Fredcos registration was already cancelled when it failed to file the required affidavit of use/non-
use for the fifth anniversary of the marks registration. Hence, at the time of Fredcos filing of the
Petition for Cancellation before the Bureau of Legal Affairs of the IPO, Fredco was no longer the
registrant or presumptive owner of the mark "Harvard."

There are two compelling reasons why Fredcos petition must fail.

First, Fredcos registration of the mark "Harvard" and its identification of origin as
"Cambridge, Massachusetts" falsely suggest that Fredco or its goods are connected with Harvard
University, which uses the same mark "Harvard" and is also located in Cambridge, Massachusetts.

Second, the Philippines and the United States of America are both signatories to the Paris
Convention for the Protection of Industrial Property (Paris Convention).

Thus, under Philippine law, a trade name of a national of a State that is a party to the Paris
Convention, whether or not the trade name forms part of a trademark, is protected "without the
obligation of filing or registration."

This Court has ruled that the Philippines is obligated to assure nationals of countries of the
Paris Convention that they are afforded an effective protection against violation of their intellectual
property rights in the Philippines in the same way that their own countries are obligated to accord
similar protection to Philippine nationals.

To be protected under the two directives of the Ministry of Trade, an internationally well-
known mark need not be registered or used in the Philippines. All that is required is that the mark is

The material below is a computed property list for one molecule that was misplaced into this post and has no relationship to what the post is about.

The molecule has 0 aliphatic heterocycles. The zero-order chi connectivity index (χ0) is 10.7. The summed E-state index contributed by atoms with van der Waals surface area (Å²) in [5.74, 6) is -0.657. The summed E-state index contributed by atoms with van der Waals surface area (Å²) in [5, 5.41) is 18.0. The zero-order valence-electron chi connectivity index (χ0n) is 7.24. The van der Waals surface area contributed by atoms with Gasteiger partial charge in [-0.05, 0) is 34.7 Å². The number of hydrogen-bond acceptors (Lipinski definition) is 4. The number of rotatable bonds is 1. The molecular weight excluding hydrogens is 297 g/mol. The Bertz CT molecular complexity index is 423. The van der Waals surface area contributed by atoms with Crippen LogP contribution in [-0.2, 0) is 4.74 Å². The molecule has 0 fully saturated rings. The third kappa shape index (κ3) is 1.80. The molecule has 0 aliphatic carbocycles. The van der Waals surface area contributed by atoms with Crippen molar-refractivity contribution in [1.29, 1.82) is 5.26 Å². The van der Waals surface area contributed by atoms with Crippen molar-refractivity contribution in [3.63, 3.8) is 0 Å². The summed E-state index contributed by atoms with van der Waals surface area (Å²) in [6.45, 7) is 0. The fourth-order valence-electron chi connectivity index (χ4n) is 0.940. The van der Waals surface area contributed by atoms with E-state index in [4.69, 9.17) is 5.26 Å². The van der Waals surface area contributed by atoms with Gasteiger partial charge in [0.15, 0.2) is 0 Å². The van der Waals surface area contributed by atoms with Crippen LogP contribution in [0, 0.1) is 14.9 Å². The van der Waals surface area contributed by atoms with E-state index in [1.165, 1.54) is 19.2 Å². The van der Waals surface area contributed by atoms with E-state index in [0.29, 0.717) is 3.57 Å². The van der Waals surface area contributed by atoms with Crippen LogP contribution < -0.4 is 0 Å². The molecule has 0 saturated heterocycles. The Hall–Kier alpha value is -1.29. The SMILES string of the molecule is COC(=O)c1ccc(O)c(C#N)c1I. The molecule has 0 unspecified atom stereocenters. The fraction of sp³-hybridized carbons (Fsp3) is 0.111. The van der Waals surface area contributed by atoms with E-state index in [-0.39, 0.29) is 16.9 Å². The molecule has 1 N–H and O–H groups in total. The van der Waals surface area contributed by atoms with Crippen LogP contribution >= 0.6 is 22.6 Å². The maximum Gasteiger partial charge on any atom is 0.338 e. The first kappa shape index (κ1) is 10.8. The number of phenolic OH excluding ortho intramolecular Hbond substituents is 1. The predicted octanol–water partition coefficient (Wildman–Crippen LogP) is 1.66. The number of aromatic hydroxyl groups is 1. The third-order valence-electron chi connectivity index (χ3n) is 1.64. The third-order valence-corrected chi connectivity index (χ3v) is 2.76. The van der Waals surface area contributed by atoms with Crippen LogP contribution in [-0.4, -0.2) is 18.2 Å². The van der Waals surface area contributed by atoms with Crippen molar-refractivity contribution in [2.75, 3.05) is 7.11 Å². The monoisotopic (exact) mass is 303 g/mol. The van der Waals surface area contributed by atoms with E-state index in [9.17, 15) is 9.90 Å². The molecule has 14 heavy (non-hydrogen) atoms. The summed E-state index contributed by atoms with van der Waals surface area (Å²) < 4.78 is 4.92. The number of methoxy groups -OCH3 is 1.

well-known internationally and in the Philippines for identical or similar goods, whether or not the
mark is registered or used in the Philippines.

Moreover, Rule 102 of the Rules and Regulations on Trademarks, Service Marks, Trade
Names and Marked or Stamped Containers, which implement R.A. No. 8293, provides that "any
combination" of the foregoing criteria is sufficient to determine that a mark is well-known, it is
clearly not necessary that the mark be used in commerce in the Philippines. Thus, while under the
territoriality principle a mark must be used in commerce in the Philippines to be entitled to
protection, internationally well-known marks are the exceptions to this rule.
The Supreme Court further ruled that the Harvard University is entitled to protection in the
Philippines of its trade name Harvard even without registration of such trade name in the
Philippines stating that there is no question then, and this court so declares, that the Harvard is a
well-known name and mark not only in the US but also internationally, including the Philippines.
The mark Harvard is rated as one of the famous marks in the world. It has been registered in
atleast 50 countries. It has been used and promoted extensively in numerous publications
worldwide. It has established a considerable goodwill worldwide since the founding of the Harvard
University more than 350 years ago. It is easily recognizable as the trade name and mark of the
Harvard University of Cambridge, Massachusetts, USA, internationally known as one of the leading
educational institution in the world. As such, even before the application of Harvard University of
the mark HARVARD in the Philippines, the mark was already protected under article 6bis and
Article 8 of the Paris Convention.